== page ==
It’s time for another installment of the Interview Series. Let’s give a warm welcome to Shelly Templin, author of Pushing to the Peak.
Shelly D. Templin is an author, speaker, and blogger that shares a message of hope – with humor. She has three daughters, a son-in-law, and a granddaughter. Shelly lives in Texas with her husband, Jack, of 29 years and their two dogs. Connect with Shelly on her website and Facebook.
Interview with Author Shelly Templin
1. What was the hardest part about writing this book, Pushing to the Peak?
I wrote the book within a year of my brother breaking his neck and becoming a quadriplegic so the emotions were still very high. I would sit at my computer and write and cry and write and cry. It was difficult but I think it allowed me to capture the emotions and feelings. Had I waited years to write the book, I think I would have missed that aspect of the story.
2. What has been one of the most enjoyable parts of the book writing process?
The most enjoyable part for me is believing that by telling Glen’s story others might be encouraged in their struggles. Readers don’t have to have a broken neck to be encouraged by Glen’s story. We all have struggles of some sort and need encouragement and hope.
3. What is one of your favorite quotes or stories from Pushing to the Peak?
Throughout the night, Glen’s oxygen saturation levels increased and remained steady. By 10:00 the next morning, the doctor took him off the ventilator. This was a major step and a great relief for all of us.
After the tubes were removed from Glen’s throat, I approached his bed.
“Glen, I am so sorry that you have had to suffer so much these past four days.”
“Shelly, this is nothing compared to what Christ suffered for us.”
I was stunned. No self-pity. No anger. No complaints. When Glen realized that most of the other patients on the floor had brain injuries, he told me how fortunate he was that he had his complete mental capacities. He was grateful to be alive.
Imagine, a twenty-year-old quadriplegic calling himself “fortunate.” This attitude would serve him well in the days, months and years to come.
4. What is one of the most important things to keep in mind when telling someone else’s story?
When telling someone else’s story, you have to remember it is their story. Glen read every word I wrote. I wanted to make sure that my recollection of his story was accurate and true. Even when I write blog posts, I filter what I write and how I say it by asking, “how would they feel reading this” or “how would people they know feel about them reading this.” When we tell someone else’s story, we need to be sure that we honor them. It is a fine line between my story and their story. That line must be walked very carefully.
5. How long did this book take (from the time you started writing until it was released)?
I started writing my book within a year of Glen’s accident. Then I felt the Lord tell me to stop – that I didn’t have the end of the story. So for five years, the manuscript set. My heart wanted to get his story out. People Glen met wanted to write his story or make a movie about him. He graciously said, “no” and waited on me. After Glen pushed his wheelchair up Pike’s Peak the first time I heard the Lord say, “Okay, start writing again. You have the end of the story.”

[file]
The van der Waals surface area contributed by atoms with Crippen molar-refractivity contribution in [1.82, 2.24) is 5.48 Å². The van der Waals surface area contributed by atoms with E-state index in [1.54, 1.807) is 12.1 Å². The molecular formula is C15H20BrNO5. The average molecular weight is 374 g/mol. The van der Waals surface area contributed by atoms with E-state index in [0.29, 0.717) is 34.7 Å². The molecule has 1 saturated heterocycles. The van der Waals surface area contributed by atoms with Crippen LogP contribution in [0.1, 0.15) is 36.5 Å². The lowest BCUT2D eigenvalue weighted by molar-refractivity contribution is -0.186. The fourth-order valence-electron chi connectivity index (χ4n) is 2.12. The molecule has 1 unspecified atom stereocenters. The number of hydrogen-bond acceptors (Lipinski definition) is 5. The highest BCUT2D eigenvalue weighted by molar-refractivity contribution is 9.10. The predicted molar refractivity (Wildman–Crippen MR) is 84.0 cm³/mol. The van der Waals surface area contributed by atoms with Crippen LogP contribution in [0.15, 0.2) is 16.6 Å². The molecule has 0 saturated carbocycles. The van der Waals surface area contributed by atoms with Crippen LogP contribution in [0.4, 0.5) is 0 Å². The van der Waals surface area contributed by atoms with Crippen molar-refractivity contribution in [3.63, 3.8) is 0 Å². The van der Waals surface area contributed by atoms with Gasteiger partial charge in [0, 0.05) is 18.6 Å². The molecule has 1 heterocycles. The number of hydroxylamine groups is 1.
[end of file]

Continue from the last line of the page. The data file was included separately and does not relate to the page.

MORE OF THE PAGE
I pitched the book to several publishers but they encouraged me to self-publish. They liked the story but questioned my “platform.” As I was investigating self-publishing, I realized I was missing an important chapter. I went ahead and signed with the publisher and then went to work on the final chapter.
How long did it take to write the book? Too long. Over twenty years. But it was the Lord’s timing. Honestly, had the first publisher wanted my book; it wouldn’t have been the book that it is today. (So keep writing! Laura Ingalls didn’t start writing her story until she was in her 50’s.)
6. Could you tell us a little bit about the self-publishing process and how you arrived at the decision to go that route?
I met with several traditional publishers through the She Speaks Conference and they encouraged me to self-publish. Last year, I met only with agents. One of them loved the story and gave me personal contacts for two self-publishers she recommended.
It has been a good fit for me. My publisher has been very responsive and encouraging. I have learned a lot along the way – but that’s another book or blog post. ☺
Connections through conferences and social media have helped a lot with the process.
Thank you Shelly for sharing more about your book and the book writing process! Purchase Shelly’s book, Pushing to the Peak, here.*
Checkout the #WeWrite page, under the Writing tab on my blog and be encouraged with more writing tips. Also, Shelly and I are both part of the FREE Writer’s Guide from blogger Jami Amerine, as part of Ladder to Rooftop! Head on over to access this valuable resource.
P.S. Get caught up on the rest of the Interview Series and discover great books while you learn more about authors.
Adding this post to the pool of encouragement over on the #RaRaLinkup at purposefulfaith.com
*If you order Pushing to the Peak through the link provided in this post, my adoptive friends will receive a small commission at no additional cost to you.